- Depending on where you are, the time zone can help or hurt you. Traveling to the shared workspace at night can be a challenge and internet in hotels can be spotty. “It helps to have a flexible schedule — not [an] 8am to 5pm job,” said Emery. “The time difference worked great … I didn’t start work until 10pm in Bali. It freed up the day to go sightseeing.” Either way, have a set work schedule and stick to it. Set boundaries with your boss so he or she doesn’t expect after-hour responses.
- Look for a kitchen in your living space, as cooking together builds unity.
Popular Destination Coworking Organizers
This outfit welcomes more than just coding geeks for trips ranging from two weeks to one year in duration. Hacker Paradise’s application process is innovative, with a required 15-minute video chat to ensure it’s a good fit. Some trips are localized to one city, while others skip from continent to continent. The average cost is about $2,200 a month and includes a private bedroom, a coworking facility within walking distance, local SIM card with data, workshops, some meals and activities. Destinations include Belgrade, Buenos Aires, Marrakesh and Cape Town.
Don’t want to be locked into a set itinerary? WiFi Tribe’s Live-Around-The-World coliving membership offers 20-plus destinations sold by the month. Discounts are given based on how many months (it calls chapters) you reserve. For example, if you opt for three chapters in Tier 1 (Asia and Latin America) with a shared room, it’s $950 per month. The membership expires after one year and you don’t have to travel in consecutive months. Unlike outfits like Hacker Paradise, participants live and work in the same location.
As the name suggests, prepare for a year like no other flying to a new city each month. Remote Year touts its Around the World program as a transformative experience to “explore new passions, learn new skills, complete personal goals, develop meaningful relationships with your community and really change your life.” The down payment is $5,000 with monthly payments of $2,000, which includes airfare between cities, a private room, a 24/7 workspace, local volunteer opportunities and skill-sharpening classes. If 12 months is too long, Remote Year offers a four-month program, too.
Coworking on a Budget
Savvy coworkers around the world would be thrilled if coworking spaces coded as travel, so they could earn bonus points on those expenses. However, most of the facilities you’ll run into code as something else. That being said, there are still ways to save money when you need to visit a coworking space. Mike from Coworkaholic.com shares some of those strategies:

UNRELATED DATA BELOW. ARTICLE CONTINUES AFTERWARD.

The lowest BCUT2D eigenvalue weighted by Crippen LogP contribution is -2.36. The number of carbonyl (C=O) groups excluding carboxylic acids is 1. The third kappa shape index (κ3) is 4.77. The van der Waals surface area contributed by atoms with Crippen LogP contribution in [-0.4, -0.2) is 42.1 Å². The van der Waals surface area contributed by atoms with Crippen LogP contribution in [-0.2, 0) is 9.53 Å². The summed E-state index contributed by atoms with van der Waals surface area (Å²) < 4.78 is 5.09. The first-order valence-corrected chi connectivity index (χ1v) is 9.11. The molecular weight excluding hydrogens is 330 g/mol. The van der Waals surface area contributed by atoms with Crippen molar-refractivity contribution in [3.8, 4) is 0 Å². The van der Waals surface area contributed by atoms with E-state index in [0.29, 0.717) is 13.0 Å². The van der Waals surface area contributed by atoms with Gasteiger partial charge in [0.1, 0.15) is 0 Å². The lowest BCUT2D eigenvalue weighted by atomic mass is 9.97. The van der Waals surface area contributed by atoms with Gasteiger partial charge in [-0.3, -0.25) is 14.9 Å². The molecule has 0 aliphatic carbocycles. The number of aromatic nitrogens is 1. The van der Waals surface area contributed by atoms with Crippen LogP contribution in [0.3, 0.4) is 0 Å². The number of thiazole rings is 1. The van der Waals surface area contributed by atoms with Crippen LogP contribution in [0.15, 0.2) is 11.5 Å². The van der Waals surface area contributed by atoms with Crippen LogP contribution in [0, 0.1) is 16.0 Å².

The best way to save is to use your Business Platinum® Card from American Express for a one year WeWork global membership (must enroll by 12/31/19). If that card is not in your wallet, many spaces offer your first day free and you can always sign up for a free first time visit to participating spaces on Coworker.com. If you already know how great coworking is but travel often and don’t want to drop $300+ on a desk at just one space, apps like Deskpass are awesome! Get access to 10 cities, 275+ spaces for one low monthly price starting as low as $49/mo. Deskpass, and a lot of other spaces, also partner with Salaryo – a company that helps you finance memberships or pricey deposits into affordable monthly payments.
Venturing Out on Your Own
Run much like Airbnb, there are websites that connect you with coliving and coworking spots. For instance, Coliving.com features 40-plus countries where you can lease a room in a shared house to “support a purpose-driven life.” Already have a place to sleep, but still want that communal atmosphere? Coworker.com offers desk space in 165 countries where you may channel energy for that million-dollar idea. Many locations offer day passes, too.
Featured image courtesy of Hubud, a coworking space in Bali, Indonesia.